Connecticut Legislature Holds A Hearing
On February 1, the Connecticut General Assembly sponsored the hearing “Staring into the Storm” through their Energy Committees. The legislators wanted to know whether the New England electric grid was ready for a winter cold snap. I was the first speaker, and Gordon van Welie, CEO of ISO-NE (our grid operator) was the second speaker. You can see the entire forum at this link. My presentation starts at about seven minutes into the video; van Welie’s presentation starts at about 52 minutes. The video includes many questions from the legislators.
(The graphic above is a screen shot from my presentation.)
What Does “Ready for Winter” mean?
It is always cold in the winter in New England. To determine if the grid is ready for winter, we have to start with the question: What is a cold snap? What do we have to be ready for? In an earlier presentation, Anne George, Vice President of ISO-NE, answered this question. (One of the viewgraphs from that presentation is shown below.) She compared several winters. If we have a cold snap like the cold snap of winter 2013-14, our grid may require “all emergency procedures” to be employed. Emergency procedures can include rolling blackouts.
In other words, the New England grid wasn’t ready for winter. We were ready for a mild winter, but not a severe winter. The winter that happened less than ten years ago was the “severe winter” example in the ISO-NE chart. We are not talking about a “100-year storm” here. Luckily, this winter has not been as bad.
Perhaps the earlier ISO-NE presentation led to the legislators to decide to hold this forum.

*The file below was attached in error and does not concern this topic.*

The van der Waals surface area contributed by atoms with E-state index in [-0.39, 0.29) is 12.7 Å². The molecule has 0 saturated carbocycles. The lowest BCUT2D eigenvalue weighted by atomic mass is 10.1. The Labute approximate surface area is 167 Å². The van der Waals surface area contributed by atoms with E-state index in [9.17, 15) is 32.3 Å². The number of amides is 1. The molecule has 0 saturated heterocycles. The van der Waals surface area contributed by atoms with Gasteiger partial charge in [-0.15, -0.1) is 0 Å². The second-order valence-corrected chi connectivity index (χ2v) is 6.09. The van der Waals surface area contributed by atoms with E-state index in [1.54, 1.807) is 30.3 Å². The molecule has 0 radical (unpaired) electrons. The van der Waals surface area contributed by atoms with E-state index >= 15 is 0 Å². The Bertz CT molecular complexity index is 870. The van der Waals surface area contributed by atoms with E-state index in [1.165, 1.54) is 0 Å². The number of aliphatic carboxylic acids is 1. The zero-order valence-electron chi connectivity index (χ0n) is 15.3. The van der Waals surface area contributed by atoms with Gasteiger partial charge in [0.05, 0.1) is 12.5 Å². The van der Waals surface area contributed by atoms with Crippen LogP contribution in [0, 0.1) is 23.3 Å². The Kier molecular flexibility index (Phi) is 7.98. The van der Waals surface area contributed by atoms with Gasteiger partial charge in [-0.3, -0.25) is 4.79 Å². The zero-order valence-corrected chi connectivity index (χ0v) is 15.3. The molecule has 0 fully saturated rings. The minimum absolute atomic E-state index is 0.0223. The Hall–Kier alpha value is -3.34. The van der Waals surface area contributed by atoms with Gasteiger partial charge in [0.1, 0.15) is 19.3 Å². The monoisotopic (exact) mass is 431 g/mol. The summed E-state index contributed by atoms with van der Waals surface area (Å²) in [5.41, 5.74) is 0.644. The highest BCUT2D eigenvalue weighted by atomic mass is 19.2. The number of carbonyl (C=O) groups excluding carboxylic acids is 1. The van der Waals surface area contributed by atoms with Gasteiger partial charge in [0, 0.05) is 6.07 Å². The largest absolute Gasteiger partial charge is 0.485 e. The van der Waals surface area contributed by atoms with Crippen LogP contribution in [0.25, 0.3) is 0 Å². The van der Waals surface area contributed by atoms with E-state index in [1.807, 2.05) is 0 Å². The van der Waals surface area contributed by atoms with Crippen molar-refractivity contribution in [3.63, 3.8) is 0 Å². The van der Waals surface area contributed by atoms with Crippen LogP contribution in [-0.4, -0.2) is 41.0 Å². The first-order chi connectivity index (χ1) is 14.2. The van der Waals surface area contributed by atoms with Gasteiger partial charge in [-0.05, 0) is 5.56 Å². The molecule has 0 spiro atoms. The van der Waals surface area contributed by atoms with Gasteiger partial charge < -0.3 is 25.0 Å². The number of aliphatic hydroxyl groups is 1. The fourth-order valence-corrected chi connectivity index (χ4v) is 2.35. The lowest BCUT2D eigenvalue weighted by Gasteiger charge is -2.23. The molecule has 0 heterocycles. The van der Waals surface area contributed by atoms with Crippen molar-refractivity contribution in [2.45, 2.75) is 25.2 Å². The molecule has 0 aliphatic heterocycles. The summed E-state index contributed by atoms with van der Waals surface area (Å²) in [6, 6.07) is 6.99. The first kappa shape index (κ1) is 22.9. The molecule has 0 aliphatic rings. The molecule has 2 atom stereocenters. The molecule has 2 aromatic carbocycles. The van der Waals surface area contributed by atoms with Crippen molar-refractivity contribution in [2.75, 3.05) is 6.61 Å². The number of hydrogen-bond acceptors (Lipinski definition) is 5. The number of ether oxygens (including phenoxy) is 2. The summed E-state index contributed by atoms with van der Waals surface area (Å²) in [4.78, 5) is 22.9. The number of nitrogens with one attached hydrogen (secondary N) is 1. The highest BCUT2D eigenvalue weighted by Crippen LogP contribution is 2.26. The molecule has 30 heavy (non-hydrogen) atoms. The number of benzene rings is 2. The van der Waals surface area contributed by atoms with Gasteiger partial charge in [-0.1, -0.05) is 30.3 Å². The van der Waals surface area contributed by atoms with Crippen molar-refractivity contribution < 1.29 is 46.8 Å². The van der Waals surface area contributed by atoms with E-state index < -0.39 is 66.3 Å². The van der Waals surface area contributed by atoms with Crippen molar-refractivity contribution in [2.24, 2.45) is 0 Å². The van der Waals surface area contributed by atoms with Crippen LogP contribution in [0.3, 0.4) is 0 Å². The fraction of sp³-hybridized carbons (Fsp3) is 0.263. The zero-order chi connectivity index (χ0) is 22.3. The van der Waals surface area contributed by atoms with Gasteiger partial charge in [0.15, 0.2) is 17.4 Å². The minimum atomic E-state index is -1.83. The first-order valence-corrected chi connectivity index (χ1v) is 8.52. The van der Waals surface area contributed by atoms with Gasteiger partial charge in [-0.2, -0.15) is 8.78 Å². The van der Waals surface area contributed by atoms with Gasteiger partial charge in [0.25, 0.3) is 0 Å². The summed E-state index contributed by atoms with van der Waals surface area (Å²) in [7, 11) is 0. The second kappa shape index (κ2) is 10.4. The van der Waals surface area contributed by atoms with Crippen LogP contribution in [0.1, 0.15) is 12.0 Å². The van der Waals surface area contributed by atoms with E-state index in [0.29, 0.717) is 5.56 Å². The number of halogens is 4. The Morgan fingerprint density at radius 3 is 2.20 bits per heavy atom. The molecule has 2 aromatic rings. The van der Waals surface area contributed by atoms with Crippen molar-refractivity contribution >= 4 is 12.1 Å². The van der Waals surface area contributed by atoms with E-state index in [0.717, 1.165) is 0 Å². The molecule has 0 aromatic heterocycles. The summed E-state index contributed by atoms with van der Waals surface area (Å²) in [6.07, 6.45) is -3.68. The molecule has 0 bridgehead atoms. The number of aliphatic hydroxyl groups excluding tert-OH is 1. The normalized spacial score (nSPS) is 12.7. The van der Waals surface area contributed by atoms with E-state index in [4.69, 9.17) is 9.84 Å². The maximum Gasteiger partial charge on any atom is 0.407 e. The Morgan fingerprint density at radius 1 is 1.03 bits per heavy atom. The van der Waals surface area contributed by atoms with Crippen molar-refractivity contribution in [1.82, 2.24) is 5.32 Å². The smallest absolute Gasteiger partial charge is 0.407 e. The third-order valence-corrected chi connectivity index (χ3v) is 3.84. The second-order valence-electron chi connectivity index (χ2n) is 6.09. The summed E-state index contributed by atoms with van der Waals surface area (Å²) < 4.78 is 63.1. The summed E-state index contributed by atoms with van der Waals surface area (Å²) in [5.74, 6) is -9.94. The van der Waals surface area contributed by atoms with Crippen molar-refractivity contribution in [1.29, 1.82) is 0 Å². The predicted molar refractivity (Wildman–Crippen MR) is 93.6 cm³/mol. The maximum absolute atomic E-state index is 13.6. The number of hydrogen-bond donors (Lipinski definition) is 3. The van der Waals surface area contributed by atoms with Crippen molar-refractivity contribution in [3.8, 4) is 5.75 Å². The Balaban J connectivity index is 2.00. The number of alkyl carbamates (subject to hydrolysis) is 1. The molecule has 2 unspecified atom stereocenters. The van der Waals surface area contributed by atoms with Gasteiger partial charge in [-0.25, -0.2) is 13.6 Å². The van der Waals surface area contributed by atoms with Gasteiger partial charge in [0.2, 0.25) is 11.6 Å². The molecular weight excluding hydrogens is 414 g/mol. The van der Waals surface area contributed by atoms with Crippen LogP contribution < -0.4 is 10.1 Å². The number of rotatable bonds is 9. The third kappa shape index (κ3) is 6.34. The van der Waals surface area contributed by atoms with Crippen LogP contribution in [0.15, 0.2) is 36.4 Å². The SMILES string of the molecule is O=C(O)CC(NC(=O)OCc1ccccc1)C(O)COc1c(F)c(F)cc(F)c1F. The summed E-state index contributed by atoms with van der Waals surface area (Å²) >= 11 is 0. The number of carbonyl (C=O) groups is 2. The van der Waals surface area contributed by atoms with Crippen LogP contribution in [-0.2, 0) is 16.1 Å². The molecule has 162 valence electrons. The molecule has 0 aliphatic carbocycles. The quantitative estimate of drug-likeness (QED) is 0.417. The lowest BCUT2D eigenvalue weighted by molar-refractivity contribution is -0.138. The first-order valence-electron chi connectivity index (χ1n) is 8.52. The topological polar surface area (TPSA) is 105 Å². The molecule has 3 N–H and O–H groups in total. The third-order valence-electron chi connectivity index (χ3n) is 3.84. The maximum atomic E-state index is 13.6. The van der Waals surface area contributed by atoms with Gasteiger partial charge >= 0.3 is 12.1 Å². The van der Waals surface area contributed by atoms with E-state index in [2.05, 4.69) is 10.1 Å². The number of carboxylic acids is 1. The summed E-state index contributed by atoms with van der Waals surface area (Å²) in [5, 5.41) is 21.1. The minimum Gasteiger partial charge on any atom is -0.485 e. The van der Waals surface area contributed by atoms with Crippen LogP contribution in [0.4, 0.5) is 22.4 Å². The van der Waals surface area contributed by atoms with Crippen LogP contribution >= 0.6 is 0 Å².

Shorting at the Forum
At the forum, Senator Needleman introduced me. He praised the insights and readability of Shorting the Grid. (A huge thank-you to Senator Needleman.) I also noticed that many of the questions (especially for van Welie) were based on topics I covered extensively in Shorting. For example, the issue of transparency. As van Welie explained, ISO-NE is not strictly speaking a regulatory body. Therefore, it does not have to open its meetings to the public. On the other hand, as van Welie said, FERC (the Federal Energy Regulatory Commission) is a regulatory body. Therefore, FERC holds many public meetings and asks for written comments on proposed rulings. FERC also has an extensive on-line presence.
My personal comment on this is the Russian saying that “God is too high, and the Czar is too far.” In other words, there is no source of help that a mere peasant can count on. Similarly, people in New England are closed out of ISO-NE meetings, and can only access FERC meetings. FERC is located in Washington D.C. In my opinion, ISO-NE is actually a regulatory agency, since it keeps the “queue” of new plants that want to join the grid, and it files for FERC approval of payment methods and so forth. And, also in my opinion, Washington D.C. is too far away for decisions on many local issues. I covered this topic in an earlier blog post: Reliable Electricity in Winter? FERC, Are You Listening?
However, I was very happy to see that several of the legislators had read Shorting! When I wrote it, I hoped that reading it would lead to a more robust grid, and to more transparency on the grid. I feel the book is beginning to accomplish some of things things that I had hoped for.
Helping your legislators
If you would like me to speak to your local legislators, please contact me at firstname.lastname@example.org
Shorting is available through Amazon, and at your local bookstore. If you buy it locally, you will have to ask your local bookstore to order it, but they should be able to get it easily through Ingram Spark.